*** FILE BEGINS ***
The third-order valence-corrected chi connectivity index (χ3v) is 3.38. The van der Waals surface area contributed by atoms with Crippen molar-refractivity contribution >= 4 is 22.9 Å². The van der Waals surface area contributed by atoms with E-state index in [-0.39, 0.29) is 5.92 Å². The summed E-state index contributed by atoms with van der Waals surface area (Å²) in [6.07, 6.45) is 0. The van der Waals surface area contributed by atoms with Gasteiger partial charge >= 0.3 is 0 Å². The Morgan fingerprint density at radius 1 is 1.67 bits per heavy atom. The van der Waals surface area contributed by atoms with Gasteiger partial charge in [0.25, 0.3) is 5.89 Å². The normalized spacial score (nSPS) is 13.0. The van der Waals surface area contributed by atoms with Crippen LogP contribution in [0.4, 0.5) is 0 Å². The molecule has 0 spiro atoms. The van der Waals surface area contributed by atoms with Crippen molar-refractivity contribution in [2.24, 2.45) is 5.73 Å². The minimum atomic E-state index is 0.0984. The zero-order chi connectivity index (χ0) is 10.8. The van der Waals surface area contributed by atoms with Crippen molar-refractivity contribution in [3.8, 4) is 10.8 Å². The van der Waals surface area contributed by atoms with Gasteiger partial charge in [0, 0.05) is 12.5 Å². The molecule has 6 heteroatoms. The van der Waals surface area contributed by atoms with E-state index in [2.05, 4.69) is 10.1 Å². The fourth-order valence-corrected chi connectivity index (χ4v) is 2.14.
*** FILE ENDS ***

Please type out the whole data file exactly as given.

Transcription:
The third-order valence-corrected chi connectivity index (χ3v) is 3.38. The van der Waals surface area contributed by atoms with Crippen molar-refractivity contribution >= 4 is 22.9 Å². The van der Waals surface area contributed by atoms with E-state index in [-0.39, 0.29) is 5.92 Å². The summed E-state index contributed by atoms with van der Waals surface area (Å²) in [6.07, 6.45) is 0. The van der Waals surface area contributed by atoms with Gasteiger partial charge >= 0.3 is 0 Å². The Morgan fingerprint density at radius 1 is 1.67 bits per heavy atom. The van der Waals surface area contributed by atoms with Gasteiger partial charge in [0.25, 0.3) is 5.89 Å². The normalized spacial score (nSPS) is 13.0. The van der Waals surface area contributed by atoms with Crippen LogP contribution in [0.4, 0.5) is 0 Å². The molecule has 0 spiro atoms. The van der Waals surface area contributed by atoms with Crippen molar-refractivity contribution in [2.24, 2.45) is 5.73 Å². The minimum atomic E-state index is 0.0984. The zero-order chi connectivity index (χ0) is 10.8. The van der Waals surface area contributed by atoms with Crippen molar-refractivity contribution in [3.8, 4) is 10.8 Å². The van der Waals surface area contributed by atoms with Gasteiger partial charge in [0, 0.05) is 12.5 Å². The molecule has 6 heteroatoms. The van der Waals surface area contributed by atoms with E-state index in [2.05, 4.69) is 10.1 Å². The fourth-order valence-corrected chi connectivity index (χ4v) is 2.14.